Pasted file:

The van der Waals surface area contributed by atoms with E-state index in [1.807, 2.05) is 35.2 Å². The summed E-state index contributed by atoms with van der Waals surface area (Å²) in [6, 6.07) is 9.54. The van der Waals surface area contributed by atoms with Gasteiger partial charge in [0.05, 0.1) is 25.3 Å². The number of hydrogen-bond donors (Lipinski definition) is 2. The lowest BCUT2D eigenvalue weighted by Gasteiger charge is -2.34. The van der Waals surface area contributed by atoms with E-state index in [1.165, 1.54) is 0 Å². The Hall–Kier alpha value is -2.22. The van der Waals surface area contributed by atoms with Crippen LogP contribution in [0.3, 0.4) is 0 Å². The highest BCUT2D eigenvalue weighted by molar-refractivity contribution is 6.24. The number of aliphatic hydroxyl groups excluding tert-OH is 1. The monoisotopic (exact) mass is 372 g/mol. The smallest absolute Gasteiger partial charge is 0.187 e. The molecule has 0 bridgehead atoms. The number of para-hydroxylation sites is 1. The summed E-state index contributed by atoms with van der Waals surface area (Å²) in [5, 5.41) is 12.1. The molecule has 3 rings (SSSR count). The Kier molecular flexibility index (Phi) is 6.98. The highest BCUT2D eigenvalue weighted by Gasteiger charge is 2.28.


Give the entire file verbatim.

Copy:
The van der Waals surface area contributed by atoms with E-state index in [1.807, 2.05) is 35.2 Å². The summed E-state index contributed by atoms with van der Waals surface area (Å²) in [6, 6.07) is 9.54. The van der Waals surface area contributed by atoms with Gasteiger partial charge in [0.05, 0.1) is 25.3 Å². The number of hydrogen-bond donors (Lipinski definition) is 2. The lowest BCUT2D eigenvalue weighted by Gasteiger charge is -2.34. The van der Waals surface area contributed by atoms with E-state index in [1.165, 1.54) is 0 Å². The Hall–Kier alpha value is -2.22. The van der Waals surface area contributed by atoms with Crippen LogP contribution in [0.3, 0.4) is 0 Å². The highest BCUT2D eigenvalue weighted by molar-refractivity contribution is 6.24. The number of aliphatic hydroxyl groups excluding tert-OH is 1. The monoisotopic (exact) mass is 372 g/mol. The smallest absolute Gasteiger partial charge is 0.187 e. The molecule has 0 bridgehead atoms. The number of para-hydroxylation sites is 1. The summed E-state index contributed by atoms with van der Waals surface area (Å²) in [5, 5.41) is 12.1. The molecule has 3 rings (SSSR count). The Kier molecular flexibility index (Phi) is 6.98. The highest BCUT2D eigenvalue weighted by Gasteiger charge is 2.28.